Everyone who floats The Grand Canyon knows about the dam tides. Water levels fluctuate radically with the demand for power from the Glen Canyon Dam. So you tie-up your raft in the normal way, and in the morning, after the water level has dropped, this is what you find.
The same thing happens in Hells Canyon on the Snake River. I awoke one morning on a Snake trip to find one of our rafts perched precariously on top of a boulder, four feet out of the water. Getting a heavily-loaded beached raft back into the water can be a lot of work.
So here's how we avoid the problem.
We call this a bungee anchor. The blue bungee is sold under the name of Anchor Buddy. You can find it at just about any marine supply store. It stretches out to about 35 feet.
Here's Hoss deploying his bungee anchor. He's throwing it as far out from the back of the raft as he can, and he'll leave enough slack in the tie-up line to let the Anchor Buddy pull the raft out away from shore.
The anchor Hoss uses is called a "folding grapnel anchor," and it also came from a marine supply store. It has the advantage of being light weight, and the flukes fold up, so it is compact to store. The disadvantage is that the flukes can snag in the rocks. I had to sacrifice mine when it got snagged so firmly that I couldn't get it loose. Note the brown cord attached to the bottom of the anchor. That will allow Hoss to pull his anchor after it is snagged--something he figured out after I lost mine. The alternative is to use the mushroom anchor like in the third photo. It may be less secure, but it is also less prone to snag.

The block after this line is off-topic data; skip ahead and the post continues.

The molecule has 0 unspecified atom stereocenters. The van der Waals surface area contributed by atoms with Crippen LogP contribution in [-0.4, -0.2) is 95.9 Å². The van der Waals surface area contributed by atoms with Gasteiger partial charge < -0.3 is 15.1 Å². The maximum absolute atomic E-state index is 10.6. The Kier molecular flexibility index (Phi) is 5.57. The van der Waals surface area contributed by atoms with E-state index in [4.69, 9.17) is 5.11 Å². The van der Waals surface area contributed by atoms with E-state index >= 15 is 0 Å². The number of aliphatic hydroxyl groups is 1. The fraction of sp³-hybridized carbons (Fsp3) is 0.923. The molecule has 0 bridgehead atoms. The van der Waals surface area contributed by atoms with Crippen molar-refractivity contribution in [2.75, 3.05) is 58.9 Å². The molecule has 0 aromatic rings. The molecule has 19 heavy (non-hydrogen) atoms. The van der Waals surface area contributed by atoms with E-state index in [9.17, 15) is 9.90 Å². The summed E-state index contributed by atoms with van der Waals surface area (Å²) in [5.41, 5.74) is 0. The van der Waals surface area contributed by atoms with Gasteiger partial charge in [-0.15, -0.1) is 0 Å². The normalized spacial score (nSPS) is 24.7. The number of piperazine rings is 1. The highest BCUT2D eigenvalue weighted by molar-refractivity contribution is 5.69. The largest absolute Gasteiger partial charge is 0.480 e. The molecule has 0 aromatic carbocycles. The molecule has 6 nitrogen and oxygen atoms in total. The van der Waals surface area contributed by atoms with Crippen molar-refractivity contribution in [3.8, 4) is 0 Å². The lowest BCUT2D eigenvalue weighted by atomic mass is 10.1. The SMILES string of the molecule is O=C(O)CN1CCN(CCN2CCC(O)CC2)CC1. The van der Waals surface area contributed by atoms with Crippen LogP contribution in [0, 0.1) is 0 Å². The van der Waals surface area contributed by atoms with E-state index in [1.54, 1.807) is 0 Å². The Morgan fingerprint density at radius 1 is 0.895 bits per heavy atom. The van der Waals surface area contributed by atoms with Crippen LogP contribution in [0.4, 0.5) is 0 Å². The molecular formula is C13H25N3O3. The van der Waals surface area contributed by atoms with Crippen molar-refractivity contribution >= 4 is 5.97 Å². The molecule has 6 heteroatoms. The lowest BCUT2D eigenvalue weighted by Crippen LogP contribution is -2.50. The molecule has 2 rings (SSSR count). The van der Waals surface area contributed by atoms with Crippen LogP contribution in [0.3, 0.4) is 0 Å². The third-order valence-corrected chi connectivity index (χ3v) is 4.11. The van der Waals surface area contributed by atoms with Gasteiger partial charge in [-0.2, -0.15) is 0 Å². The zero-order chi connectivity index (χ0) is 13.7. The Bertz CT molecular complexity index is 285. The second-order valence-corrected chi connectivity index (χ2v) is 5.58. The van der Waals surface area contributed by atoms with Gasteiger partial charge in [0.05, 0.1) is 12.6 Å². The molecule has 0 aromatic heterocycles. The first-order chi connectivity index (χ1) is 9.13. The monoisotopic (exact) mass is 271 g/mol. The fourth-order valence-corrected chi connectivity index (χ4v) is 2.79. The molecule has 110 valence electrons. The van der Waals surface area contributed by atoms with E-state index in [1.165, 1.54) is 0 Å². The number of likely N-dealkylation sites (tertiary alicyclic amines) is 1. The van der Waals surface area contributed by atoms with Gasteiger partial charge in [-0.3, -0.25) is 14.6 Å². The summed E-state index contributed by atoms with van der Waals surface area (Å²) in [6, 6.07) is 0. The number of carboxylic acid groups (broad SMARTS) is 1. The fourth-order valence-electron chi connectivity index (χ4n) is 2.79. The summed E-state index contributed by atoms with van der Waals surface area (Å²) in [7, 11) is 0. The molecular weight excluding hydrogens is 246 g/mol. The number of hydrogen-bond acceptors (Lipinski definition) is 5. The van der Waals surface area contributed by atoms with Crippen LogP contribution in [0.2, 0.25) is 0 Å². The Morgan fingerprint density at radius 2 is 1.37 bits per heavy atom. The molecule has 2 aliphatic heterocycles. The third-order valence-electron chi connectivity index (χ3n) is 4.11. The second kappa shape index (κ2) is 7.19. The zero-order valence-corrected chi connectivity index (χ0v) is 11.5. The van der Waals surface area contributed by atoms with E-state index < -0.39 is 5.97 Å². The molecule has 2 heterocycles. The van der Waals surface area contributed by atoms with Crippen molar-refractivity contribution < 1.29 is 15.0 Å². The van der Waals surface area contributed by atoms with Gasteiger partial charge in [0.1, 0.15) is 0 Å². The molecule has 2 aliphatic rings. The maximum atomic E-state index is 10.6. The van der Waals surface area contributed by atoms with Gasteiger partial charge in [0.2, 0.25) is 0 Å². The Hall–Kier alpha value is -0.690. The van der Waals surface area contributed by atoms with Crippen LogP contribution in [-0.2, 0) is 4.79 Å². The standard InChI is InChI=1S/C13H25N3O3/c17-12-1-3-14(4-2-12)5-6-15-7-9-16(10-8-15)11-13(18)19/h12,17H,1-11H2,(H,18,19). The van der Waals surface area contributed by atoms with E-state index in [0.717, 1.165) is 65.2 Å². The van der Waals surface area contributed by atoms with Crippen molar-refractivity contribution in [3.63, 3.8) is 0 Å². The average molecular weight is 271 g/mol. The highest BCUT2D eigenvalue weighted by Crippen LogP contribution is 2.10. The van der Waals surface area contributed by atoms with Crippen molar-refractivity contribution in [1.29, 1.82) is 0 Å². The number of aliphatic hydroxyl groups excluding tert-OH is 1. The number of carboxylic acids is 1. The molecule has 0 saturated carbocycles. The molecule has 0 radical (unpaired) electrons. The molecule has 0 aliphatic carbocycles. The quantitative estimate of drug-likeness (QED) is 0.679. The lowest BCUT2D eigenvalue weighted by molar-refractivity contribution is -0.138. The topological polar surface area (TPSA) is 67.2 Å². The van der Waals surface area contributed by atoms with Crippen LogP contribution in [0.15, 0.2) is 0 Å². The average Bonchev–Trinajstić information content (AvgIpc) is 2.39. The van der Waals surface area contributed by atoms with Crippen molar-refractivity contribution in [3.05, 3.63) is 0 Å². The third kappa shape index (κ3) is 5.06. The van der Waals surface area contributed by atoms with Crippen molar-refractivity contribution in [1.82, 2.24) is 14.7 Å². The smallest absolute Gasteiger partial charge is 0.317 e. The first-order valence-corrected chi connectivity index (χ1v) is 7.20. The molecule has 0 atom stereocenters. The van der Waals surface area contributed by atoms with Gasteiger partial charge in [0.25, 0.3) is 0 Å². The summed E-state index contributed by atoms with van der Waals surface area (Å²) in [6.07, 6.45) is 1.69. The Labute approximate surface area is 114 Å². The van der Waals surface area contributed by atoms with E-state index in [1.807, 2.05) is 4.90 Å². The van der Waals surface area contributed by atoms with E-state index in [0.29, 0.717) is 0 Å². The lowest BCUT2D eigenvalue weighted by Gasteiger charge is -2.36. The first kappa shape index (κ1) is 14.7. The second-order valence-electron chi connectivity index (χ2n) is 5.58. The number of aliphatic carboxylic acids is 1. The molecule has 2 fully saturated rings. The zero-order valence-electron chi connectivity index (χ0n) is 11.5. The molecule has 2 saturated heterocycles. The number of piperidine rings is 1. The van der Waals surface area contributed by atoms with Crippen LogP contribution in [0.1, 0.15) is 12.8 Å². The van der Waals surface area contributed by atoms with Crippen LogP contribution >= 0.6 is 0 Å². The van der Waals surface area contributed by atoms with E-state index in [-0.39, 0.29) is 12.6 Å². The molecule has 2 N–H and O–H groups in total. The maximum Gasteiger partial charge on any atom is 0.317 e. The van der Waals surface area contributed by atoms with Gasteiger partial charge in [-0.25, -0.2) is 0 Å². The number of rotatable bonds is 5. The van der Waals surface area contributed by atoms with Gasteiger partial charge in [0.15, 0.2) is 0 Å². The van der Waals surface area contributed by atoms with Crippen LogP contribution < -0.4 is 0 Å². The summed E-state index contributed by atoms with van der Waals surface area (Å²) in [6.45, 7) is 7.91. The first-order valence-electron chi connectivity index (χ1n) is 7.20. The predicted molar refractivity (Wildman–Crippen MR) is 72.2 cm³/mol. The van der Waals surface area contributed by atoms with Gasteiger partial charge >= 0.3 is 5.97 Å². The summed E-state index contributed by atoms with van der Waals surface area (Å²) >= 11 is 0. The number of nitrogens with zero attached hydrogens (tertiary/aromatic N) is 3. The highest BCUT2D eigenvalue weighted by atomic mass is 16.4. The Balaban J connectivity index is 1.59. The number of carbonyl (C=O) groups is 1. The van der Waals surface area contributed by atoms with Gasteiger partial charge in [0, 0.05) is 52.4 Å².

Here's how it looks after the bungee anchors are deployed. There's enough elasticity in the bungee to let us pull the rafts to shore to load or unload. When finished, the bungee will pull the raft back out into deeper water.